Lee Atherton, general farmer, residing on his finely-improved farm of eighty-six acres, in Thompson Township, was born near Newark. Ohio, March 9, 1848, and is a son of Augustine Washington and Cynthia (Taft) Atherton.

Thomas Atherton, the great-grandfather of Lee, came from Shippensburg. Pennsylvania, to Newark. Ohio, when the latter was a mere hamlet of log cabins on the frontier. His son, John Atherton. was probably the first manufacturer at Newark, his industry being the making of chairs. John Atherton was born at Shippensburg and he became a man of consequence in the new country where he and his father were pioneers. He gave up his manufacturing business while still young and bought a farm two miles north of Newark, which he operated during the remainder of bis life. He married Achsa Ackley, whose father was a pioneer of Licking County, and a veteran of the War of 1812. John Atherton and wife had three children, namely: Augustine Washington; Walgrave, who resides near Madison, Wisconsin, and who married a Miss Fleek in Licking County, Ohio; and Gibson, who is now deceased. The latter was a very prominent member of the bar at Newark, was twice elected to Congress, and subsequently served on the Supreme Bench of Ohio.

Augustine Washington Atherton was born on his father's farm near Newark, February 10, 1824, and died June 15, 1889. lie married Cynthia Taft, who was born August 26, 1825, and who still survives, being in the enjoyment of health, and the center of a very devoted family circle. There were seven children born of the above marriage, namely: One son, Herbert, is serving his third term as mayor of Newark, Ohio; Lee. who is the direct subject of this article; Alice, now deceased, who was the wife of Felix Blizzard, of Newark; Wallace, who was killed on the railroad, at Bement, Illinois; Gibson, who died at Magnetic Springs; Warren, who is a blacksmith in Newark; John, who left home and has not been heard of for many years. Augustine W. Atherton served as lieutenant of a home company during the Civil War, but never enlisted. Otherwise, he spent his life in the section in which he was born. He was a member of a Masonic Lodge north of Newark and always took an interest in the fraternity. In politics he was a Democrat but he never consented to hold office. He was one of the founders of the Christian Union Church.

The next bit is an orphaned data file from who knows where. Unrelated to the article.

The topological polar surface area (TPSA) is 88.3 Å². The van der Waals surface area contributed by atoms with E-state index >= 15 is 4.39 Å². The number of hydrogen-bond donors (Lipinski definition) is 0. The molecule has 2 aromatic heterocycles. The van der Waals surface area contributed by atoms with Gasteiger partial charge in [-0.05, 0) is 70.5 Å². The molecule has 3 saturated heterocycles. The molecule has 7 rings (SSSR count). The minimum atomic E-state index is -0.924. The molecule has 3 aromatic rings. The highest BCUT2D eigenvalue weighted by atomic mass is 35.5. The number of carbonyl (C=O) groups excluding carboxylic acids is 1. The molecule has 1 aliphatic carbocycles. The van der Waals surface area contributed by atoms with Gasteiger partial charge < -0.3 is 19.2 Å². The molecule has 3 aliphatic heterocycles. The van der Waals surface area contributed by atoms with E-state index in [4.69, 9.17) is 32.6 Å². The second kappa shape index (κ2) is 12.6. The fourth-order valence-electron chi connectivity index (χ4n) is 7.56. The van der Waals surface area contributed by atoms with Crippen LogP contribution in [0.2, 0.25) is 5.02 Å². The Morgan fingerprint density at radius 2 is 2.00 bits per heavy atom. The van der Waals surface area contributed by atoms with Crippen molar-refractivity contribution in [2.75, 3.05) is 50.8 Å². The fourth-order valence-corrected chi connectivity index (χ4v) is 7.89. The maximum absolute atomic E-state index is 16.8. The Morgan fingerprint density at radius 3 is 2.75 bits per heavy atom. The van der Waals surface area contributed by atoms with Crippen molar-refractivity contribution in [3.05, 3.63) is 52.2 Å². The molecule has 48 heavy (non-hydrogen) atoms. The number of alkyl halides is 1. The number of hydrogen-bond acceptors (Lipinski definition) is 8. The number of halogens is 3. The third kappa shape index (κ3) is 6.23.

Lee Atherton remained on the home farm until he was twenty-one years of age. He then went on the road as a commercial traveler, first handling notions, but later glassware, and covering a territory that reached into Ohio, Indiana, Michigan, Pennsylvania, Virginia and Kentucky. In 1877 he settled down to farming, in Licking County, Ohio, and in 1880 he purchased his present farm in Thompson Township. He has made all the improvements here and owns one of the most attractive properties in this section.

In 1876, Mr. Atherton was married to Ella Pound, who is a daughter of Isaac Pound, of Orange County, New York, and they have two sons—Bert, residing on the home place, and Edson, who is a resident of Scioto Township.

In politics. Mr. Atherton is a Democrat and has been township trustee for a number of years. At the time of his last election he received every Democratic and Republican vote pulled except one. He is a member of Prospect Lodge, No. 444, F. & A. M., and of Magnetic Springs Lodge, No. 380, Knights Pythias, of which he is past chancellor, and he has been sent as a representative to the Grand Lodge.

 

 

20th Century History of Delaware County, Ohio, and Representative Citizens, Edited and compiled by James R. Lytle, Delaware, Ohio, Biographical Publishing Co., Chicago, 1908